One surgical infection with MRSA: $61,000

From a multi-state, public-private research team — Duke University, Wayne State University, and the Durham, NC VA — comes a precise and alarming calculation of MRSA’s costs in hospitals: For one post-surgery infection, $61,681.

The group compared the course, costs and final outcome of three matched groups of patients from one tertiary-care center and six community hospitals in one infection-control network run by Duke. The three groups were: patients with a MRSA surgical-site infection; patients with a surgical-site infection (SSI) due to MSSA, drug-sensitive staph; and surgery patients who did not experience infections, matched to the other two groups by hospital, type of procedure, and year when the procedure took place. (This same cohort has been described in an earlier prospective study that looked at risks for MRSA SSIs.) Altogether, there were 150 patients with MRSA SSIs, 128 with MSSA SSIs, and 231 uninfected surgery patients to serve as controls.

Here’s what they found. Patients with post-surgical MRSA infections:

  • stayed in the hospital 23 days longer
  • incurred an average extra cost of $61,681
  • were more likely to be readmitted to the hospital within 90 days
  • were more likely to die before 90 days had passed.

The authors write:

Our study represents the largest study to date of outcomes due to SSI due to MRSA. Our findings confirm that SSIs due to MRSA lead to significant patient suffering and provide quantitative estimates of the staggering costs of these infections. SSI due to MRSA led to a 7-fold increased risk of death, a 35-fold increased risk of hospital readmission, more than 3 weeks of additional hospitalization, and more than $60,000 of additional charges compared to uninfected controls.

For just the patients in this study, the excess costs (across 7 hospitals) totalled $19 million.

This is a highly useful study on several axes. First, remarkably, there has not been agreement over whether and how much of a problem MRSA poses in post-surgical settings, particularly when compared to drug-sensitive staph. This study provides careful, thoughtful, well-documented proof that combating MRSA infection is worthwhile. (NB, MRSA infections did not increase the risk of death relative to MSSA infections, which should remind us both of the often-forgotten virulence of MSSA, and also that MRSA’s perils can lie in extended illness and disability as much or more as in early death.) Second, by putting a very specific number on the cost of a post-surgical MRSA infection, it gives healthcare administrators a benchmark against which they can judge the cost of a prevention program. We’ve all heard complaints that prevention programs can be costly and their benefit is hard to measure in a bottom-line way. With this very specific number, that complaint should no longer be valid.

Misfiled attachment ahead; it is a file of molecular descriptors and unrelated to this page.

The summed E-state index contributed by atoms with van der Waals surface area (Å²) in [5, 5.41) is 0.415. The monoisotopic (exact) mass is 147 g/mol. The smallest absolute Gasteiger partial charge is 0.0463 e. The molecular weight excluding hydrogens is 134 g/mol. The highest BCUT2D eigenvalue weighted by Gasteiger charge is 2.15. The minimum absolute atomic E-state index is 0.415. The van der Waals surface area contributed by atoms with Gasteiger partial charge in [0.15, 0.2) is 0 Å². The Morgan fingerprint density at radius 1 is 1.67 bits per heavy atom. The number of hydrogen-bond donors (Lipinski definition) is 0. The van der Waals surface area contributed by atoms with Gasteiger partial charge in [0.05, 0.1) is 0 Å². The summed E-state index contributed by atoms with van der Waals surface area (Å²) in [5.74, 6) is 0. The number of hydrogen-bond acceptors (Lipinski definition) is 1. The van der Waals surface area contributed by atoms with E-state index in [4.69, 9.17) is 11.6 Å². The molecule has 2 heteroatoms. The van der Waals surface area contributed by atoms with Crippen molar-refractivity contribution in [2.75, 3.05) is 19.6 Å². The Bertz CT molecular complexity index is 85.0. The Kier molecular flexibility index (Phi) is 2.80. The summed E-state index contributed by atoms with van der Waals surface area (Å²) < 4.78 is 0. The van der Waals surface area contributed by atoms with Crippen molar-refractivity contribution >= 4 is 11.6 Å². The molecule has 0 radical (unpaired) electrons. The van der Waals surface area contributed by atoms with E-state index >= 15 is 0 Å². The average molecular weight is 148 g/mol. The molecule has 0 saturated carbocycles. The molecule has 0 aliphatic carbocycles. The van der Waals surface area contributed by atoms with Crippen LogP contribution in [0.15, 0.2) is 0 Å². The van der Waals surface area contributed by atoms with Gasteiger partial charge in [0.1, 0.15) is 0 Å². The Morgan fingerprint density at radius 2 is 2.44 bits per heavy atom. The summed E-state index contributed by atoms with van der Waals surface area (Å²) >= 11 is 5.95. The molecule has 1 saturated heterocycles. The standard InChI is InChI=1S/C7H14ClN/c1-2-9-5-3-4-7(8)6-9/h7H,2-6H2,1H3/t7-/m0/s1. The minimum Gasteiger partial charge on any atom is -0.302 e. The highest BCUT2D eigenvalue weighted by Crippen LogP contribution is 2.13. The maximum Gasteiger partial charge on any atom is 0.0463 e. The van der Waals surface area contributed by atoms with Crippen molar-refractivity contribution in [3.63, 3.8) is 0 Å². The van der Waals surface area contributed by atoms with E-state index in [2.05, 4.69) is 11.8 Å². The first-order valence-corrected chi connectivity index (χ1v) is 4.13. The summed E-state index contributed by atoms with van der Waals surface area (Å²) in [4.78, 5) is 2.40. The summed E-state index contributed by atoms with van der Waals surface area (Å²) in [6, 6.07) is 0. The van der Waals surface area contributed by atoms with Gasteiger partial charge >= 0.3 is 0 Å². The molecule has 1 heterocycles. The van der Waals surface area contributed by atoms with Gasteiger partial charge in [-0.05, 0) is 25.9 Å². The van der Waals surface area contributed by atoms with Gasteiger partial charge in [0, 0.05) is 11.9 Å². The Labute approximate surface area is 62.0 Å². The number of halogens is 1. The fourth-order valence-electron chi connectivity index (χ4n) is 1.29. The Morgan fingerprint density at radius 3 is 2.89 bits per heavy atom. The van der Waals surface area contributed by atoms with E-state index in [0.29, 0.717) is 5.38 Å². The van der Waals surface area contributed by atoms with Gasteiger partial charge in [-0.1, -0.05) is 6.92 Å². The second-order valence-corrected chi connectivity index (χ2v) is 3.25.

There’s a final point that is implied in the paper but not called out, so let me call it out on the authors’ behalf. These results are very likely an under-estimate of MRSA’s costs. That’s because, first, the specific procedures the patients underwent were cardiothoracic and orthopedic; those are not the surgical procedures most likely to be followed by a MRSA infection. And second, data collection for this study ceased in 2003, about a year after the first emergence of USA300 and several years before that very successful community strain began its current move into hospitals. However much MRSA was extant in 2003, there is more now.

The cite is: Anderson DJ, Kaye KS, Chen LF, Schmader KE, Choi Y, et al. 2009 Clinical and Financial Outcomes Due to Methicillin Resistant Staphylococcus aureus Surgical Site Infection: A Multi-Center Matched Outcomes Study. PLoS ONE 4(12): e8305. doi:10.1371/journal.pone.0008305


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